The artist gets out of his Widerøe plane and parades toward the cultural official. Aslak stood on the dock and swore. He chewed on a cigarette butt while he rolled himself a new one. Ask scrutinized the surly brute of a boat builder. Tar on his fists and grooves in his face. Like hell he wanted a stone whale in the middle of Brønnøysund. For several thousand! Like hell. Ask was fascinated, but it was somewhat frightening all the same – most likely because of Aslak’s ranting.
Behind the rolls of sea charts were the cylinders of paintings Ask had made in art school. He mustered the energy to fish down the pictures he had painted a few years ago when he was in first grade. In the middle was one of a dragon. Aslak had told an incredible story about a Swedish artist who was going to come to Brønnøysund with a dragon. They were really supposed to paint cubes and rectangles in school that day but all Ask could think of were dragons. The artist lived in a water mill. Ask was also surrounded by water.
The local Council coat-of-arms gleamed on lapels. The money machine had slowed. The artist’s sketches faded. Having the local Council facing you was an interesting and uncomfortable experience, mainly uncomfortable. A few blocks away sat the editor, flourishing his tabloid pen. Whale hunting had never been more legal.
His binoculars firmly held in the palm of his hand, Ask peered out onto the strait. His full attention was concentrated on the disappearing rock. What happened out there then was to open a new realm for Ask. Åbo rock was not to be blown up; it was to be made larger.
A guy sits in a tractor and chews on his moustache. He has instructions to move stone. Summer was a good season for Ask. The sun toned down his orange hair school was reduced to a mere building and the evenings seemed infinitely long. A warm dry thaw wind rippled the water. Ask paddled out toward the fish in his four-foot rubber boat. A flock of startled seagulls flew up when the wayfarer lifted the boat onto land.
While he climbed up, Ask understood how ingenious it was to place a boat high upon the back of a fish. He sat awhile and looked with satisfaction at Aldebaran before sliding down the back to lie in the fin. Large black-backed gulls circled above him while infinity lay beyond. The shrieks of the gulls were as hypnotic as the thought of eternity. Ask liked eternity.
Give me soul
On an islet, in a bay south in the channel someplace
I have found my place, here I lie in peace,
here I lie in peace.
Here I lie and snooze in quiet and in storm,
here I shall lie during workdays and feasts,
during workdays and feasts.
I lie in the middle of the channel pointing south,
and I like it best when the clouds drift,
when the clouds drift.
Then I avoid all the seaweed that lies as a veil
around my body, rubbing, it bites and itches,
it bites and itches.
When reflections shine in the ocean,
and the colours they blink like amber
I send a thought
to those whose idea I was.
I’m not a heap of stone
that lie here cold and alone,
my body must have life
and a soul, here I lie in the middle of the channel.
I know I want be bored to death,
nature is my friend, he will create my soul,
create my soul.
Nature will form me and give me color,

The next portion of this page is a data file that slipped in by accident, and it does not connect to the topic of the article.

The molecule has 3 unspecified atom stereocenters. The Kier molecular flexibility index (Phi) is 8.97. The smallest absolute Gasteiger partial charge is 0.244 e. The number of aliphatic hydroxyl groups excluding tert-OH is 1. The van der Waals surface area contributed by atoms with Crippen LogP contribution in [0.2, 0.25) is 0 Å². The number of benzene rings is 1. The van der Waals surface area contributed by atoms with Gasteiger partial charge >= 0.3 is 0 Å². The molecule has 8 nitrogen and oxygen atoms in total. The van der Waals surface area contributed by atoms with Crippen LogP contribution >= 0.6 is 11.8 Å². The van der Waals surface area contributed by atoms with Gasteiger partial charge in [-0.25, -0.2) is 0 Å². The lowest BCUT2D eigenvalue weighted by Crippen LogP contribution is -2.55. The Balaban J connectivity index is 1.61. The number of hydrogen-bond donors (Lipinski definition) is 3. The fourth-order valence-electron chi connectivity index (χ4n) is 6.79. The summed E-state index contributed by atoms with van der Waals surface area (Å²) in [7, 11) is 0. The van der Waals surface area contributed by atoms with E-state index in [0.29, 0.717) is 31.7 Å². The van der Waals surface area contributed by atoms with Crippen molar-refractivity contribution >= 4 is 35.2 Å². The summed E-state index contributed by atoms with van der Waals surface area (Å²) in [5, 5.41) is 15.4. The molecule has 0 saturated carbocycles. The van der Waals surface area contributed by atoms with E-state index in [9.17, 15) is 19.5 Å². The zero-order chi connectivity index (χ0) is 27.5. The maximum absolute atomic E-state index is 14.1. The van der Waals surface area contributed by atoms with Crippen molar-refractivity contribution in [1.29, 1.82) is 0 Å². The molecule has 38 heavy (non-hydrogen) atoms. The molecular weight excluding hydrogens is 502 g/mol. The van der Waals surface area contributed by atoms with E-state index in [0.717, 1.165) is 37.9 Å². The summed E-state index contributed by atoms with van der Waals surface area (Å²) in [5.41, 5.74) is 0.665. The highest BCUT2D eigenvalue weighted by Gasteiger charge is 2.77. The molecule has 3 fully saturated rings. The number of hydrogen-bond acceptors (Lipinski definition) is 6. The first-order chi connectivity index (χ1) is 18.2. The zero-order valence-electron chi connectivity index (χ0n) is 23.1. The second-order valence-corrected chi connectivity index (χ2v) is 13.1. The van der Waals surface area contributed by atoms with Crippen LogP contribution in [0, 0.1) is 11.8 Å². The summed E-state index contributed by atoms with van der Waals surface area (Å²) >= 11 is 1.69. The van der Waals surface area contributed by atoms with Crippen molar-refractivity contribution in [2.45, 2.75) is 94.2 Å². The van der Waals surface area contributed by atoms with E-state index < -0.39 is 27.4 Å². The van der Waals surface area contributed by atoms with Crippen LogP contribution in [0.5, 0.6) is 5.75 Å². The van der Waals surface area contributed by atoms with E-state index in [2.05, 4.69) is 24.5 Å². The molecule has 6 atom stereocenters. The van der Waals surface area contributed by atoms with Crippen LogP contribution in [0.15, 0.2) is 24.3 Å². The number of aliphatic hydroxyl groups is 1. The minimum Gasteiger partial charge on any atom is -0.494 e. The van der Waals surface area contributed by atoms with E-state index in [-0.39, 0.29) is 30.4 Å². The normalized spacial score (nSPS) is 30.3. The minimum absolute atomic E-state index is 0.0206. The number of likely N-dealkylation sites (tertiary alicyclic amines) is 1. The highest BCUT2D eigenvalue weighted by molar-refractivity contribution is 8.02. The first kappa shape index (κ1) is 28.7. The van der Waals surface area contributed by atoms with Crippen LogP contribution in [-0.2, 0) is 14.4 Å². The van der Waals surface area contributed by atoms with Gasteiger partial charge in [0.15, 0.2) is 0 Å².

this happens the whole year, when it rains and snows,
rains and snows.
But life is also feeling things happen,
life, is to hear small children who laugh,
children who laugh.
It is smelling the coffee in the cup,
and accepting that children spill their juice,
spill their juice.
I don’t want to lie as a moron
in the bay, only visited by midges
that are filled with blood
whose purpose is to just to die.
I am not a heap of stone
that lies here so cold and alone,
no, let me mingle,
an ant hill in the middle of the channel.
Here the birds should be able to rest,
without feeling they bother anyone,
And should they need to relieve themselves
it is charming with a touch of white,
a touch of white.
I hereby invite anyone who can
get out here, from the sea and the land,
from the sea and the land.
Welcome as guest on my curved back,
this you should know: with me you are safe,
with me you are safe.
So I hope my presence will be
a pleasure, and that it will give
Brønnøysund a face,
some dreams and a little nostalgia.
To me it is reality:
I will be here for all eternity!
Whatever you feel –
from today I am permanently established!
Written for the openeing of Artscape Nordland, Brønnøy, 27th September 1997
Looks like a children’s drawing!
Local politician Ragnvald Dundas and Deputy Mayor Odd-Ivar Gladsø are shocked by sculpture sketches. Helgeland Arbeiderblad 04.06.93
This doesn’t even look like a whale!
Whaler Steinar Bastesen comments the sculpture sketch in Helgeland Arbeiderblad 05.06.93
– But is it a fish or a whale?
– I think that the belly and the front part look like a whale. The back part looks like a fish. People must decide for themselves, says Magnar Solbakk.
– What does the artist say it is?
– He has said both.
Cultural consultant Magnar Solbakk in Helgeland Arbeiderblad 04.09.96
The background for the name “Steinar” is simply that the sculpture is made of rock (stein), while the species is “Breiflabb”.
Question regarding species is cleared up in Brønnøysunds Avis 29.09.97 under the Headline “Steinar Breiflabb welcomes all”
He’s okay. An alright sort of guy. But nature needs a couple of years to complete the work.
Erik Dietman comments his own sculpture in Helgeland Arbeiderblad 27.09.97
Look, a whale!
Headline in Helgeland Arbeiderblad. 03.06.92